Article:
SHAKESPEARE, APHRA BEHN AND THE CANON. Edited by W R Owens and Lizbeth Goodman, Routledge Pounds 45, paperback Pounds 12.99
Rex Gibson considers how some writers come to be held in the highest regard
Like Lear and Cordelia, the editors of this fascinating book take on the mystery of things: "Who loses and who wins; who's in, who's out". Their subject is the literary canon. Shakespeare won, and is in. Aphra Behn lost,and was out, but after two centuries of neglect is now achieving higher cultural status. Why?
What are the factors that make one author more valued than another? The question is tackled by case study. Discussions of three Shakespeare plays are set beside accounts of Aphra Behn's life (1640-1689) and her play The Rover (the full text of which is provided). The collection begins and ends with essays on the idea of the canon.
Much importance is given to the contribution of gender, race, politics, history, bardolatory and "Englishness" in determining whether a work achieves acceptance. Questions of literary quality receive less direct attention, but insightful consideration is given to the function of performance in establishing esteem.
The difference between the chapters reveals the sheer variety of what counts as studying literature. Stephen Eliot's discerning exploration of the themes of Henry V is entirely innocent of critical references. In sharpest contrast, Roger Day's chapter on Othello zestfully rounds up the usual suspects (Bristol, Leavis, Kott, Empson, Hapgood etc), implicitly revealing the role of the critical industry in establishing any canon.
There's a further contrast in Kate Clark's approach to As You Like It. After a discussion of familiar topics (Romantic poetry, marriage, disguise and gender confusion and so on), her chapter flowers animatedly in the sections on production history. Here, students are invited to "read" still pictures from the OUBBC production.
A similar vivacity typifies the two contributions on Aphra Behn. Students are urged to imagine how scenes might be performed. John Barton's judgments on Behn's writing are sharply criticised ("extremely patronising not to say arrogant").
Best of all, there is evident disagreement between the editors on the quality of the 1994 production of The Rover commissioned by the Open University. Again, the still pictures are put to excellent use. In a book so alert to performance it's a pity that practice was not extended to all the Shakespeare illustrations. Every one is immensely "readable".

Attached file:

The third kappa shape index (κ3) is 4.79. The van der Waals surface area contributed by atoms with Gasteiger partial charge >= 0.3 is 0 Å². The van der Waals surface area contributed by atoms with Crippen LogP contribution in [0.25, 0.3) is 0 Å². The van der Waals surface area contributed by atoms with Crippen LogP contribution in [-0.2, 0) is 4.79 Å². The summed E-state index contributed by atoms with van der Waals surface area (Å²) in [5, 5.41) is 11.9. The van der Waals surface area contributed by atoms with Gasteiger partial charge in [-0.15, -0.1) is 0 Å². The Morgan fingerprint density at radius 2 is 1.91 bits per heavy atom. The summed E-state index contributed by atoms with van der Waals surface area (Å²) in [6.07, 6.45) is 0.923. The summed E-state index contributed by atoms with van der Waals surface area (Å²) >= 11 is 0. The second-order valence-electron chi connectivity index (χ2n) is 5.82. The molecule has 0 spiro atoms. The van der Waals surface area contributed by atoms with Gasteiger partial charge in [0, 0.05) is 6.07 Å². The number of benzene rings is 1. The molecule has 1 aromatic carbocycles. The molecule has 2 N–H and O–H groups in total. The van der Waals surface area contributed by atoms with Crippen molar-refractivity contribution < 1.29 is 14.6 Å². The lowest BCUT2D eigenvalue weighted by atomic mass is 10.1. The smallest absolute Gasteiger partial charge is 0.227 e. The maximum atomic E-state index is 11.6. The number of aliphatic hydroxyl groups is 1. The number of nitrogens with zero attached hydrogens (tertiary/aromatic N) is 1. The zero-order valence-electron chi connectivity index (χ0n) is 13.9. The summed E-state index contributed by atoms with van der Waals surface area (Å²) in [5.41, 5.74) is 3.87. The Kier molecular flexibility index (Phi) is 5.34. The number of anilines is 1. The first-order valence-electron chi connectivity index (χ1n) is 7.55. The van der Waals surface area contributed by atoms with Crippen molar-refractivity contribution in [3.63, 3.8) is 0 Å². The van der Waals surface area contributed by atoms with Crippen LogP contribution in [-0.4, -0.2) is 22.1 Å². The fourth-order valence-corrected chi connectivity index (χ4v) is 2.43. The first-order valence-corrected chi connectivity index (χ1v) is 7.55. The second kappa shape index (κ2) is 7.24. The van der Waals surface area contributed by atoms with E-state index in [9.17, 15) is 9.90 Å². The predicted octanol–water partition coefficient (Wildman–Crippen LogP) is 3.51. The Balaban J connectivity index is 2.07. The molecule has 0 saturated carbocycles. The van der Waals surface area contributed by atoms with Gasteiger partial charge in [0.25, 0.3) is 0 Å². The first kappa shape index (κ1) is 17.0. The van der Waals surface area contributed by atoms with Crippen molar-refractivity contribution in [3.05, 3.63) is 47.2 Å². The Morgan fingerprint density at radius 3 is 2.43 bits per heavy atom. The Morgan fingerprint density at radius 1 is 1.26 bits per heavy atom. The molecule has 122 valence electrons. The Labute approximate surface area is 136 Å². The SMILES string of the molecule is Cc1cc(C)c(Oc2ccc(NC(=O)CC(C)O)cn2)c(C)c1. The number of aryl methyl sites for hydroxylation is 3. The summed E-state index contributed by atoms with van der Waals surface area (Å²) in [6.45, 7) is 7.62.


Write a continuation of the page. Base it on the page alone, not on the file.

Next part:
This is undoubtedly a most helpful introductory book, written in a friendly and conversational style. The editors clearly want students to make up their minds on matters of the canon, literature and drama. But that admirable intention is undermined by the pedagogy (this is a teaching text). With relatively few exceptions the method is explanatory, even didactic.
The baffling nature of what are called "practical exercises" puts into question how far students will feel that they really can make their own interpretations. There are more than 100 such activities, all posed as questions. Every one is immediately followed by the answer. "Who would you identify as the third main character, the 'ringleader' in the play?" gets the instant reply "Iago is the ringleader . . .".
What's going on? Whatever, it is, it makes the activities look like a token gesture towards student centredness.
The problem is compounded by use of the pernicious tradition that bedevils criticism: the consensual imperialism of the first personal plural. It's worrying when students are asked "What do we learn?", "How do we respond?", "What does it tell us?", "contribute to our understanding?", and so on. Such "we" questions simply fly in the face of the experience of theatre and of Shakespeare.
It is even more worrying when such questions are followed by answers that tell how "we" feel, respond, understand. The implied authoritarianism (certainly unintended by the contributors), must surely inhibit many examination candidates who will read this otherwise welcome book ("Is this how I'm supposed to feel?").
Even the solitary activity that invites students to speak aloud 11 lines can't resist telling them that "the final four lines are deeply memorable". There's canon-building quietly at work. Why not invite students to make their own judgments?
The covert shaping of student judgment is perhaps most evident in the sentence that begins "Above all it [Henry V] is about . . .". Well, ask 50 leading Shakespeare scholars to complete that sentence and you'll get 50 different replies. Maybe that's why Shakespeare is so firmly at the centre of the canon.
Rex Gibson is editor of the Cambridge School Shakespeare (CUP)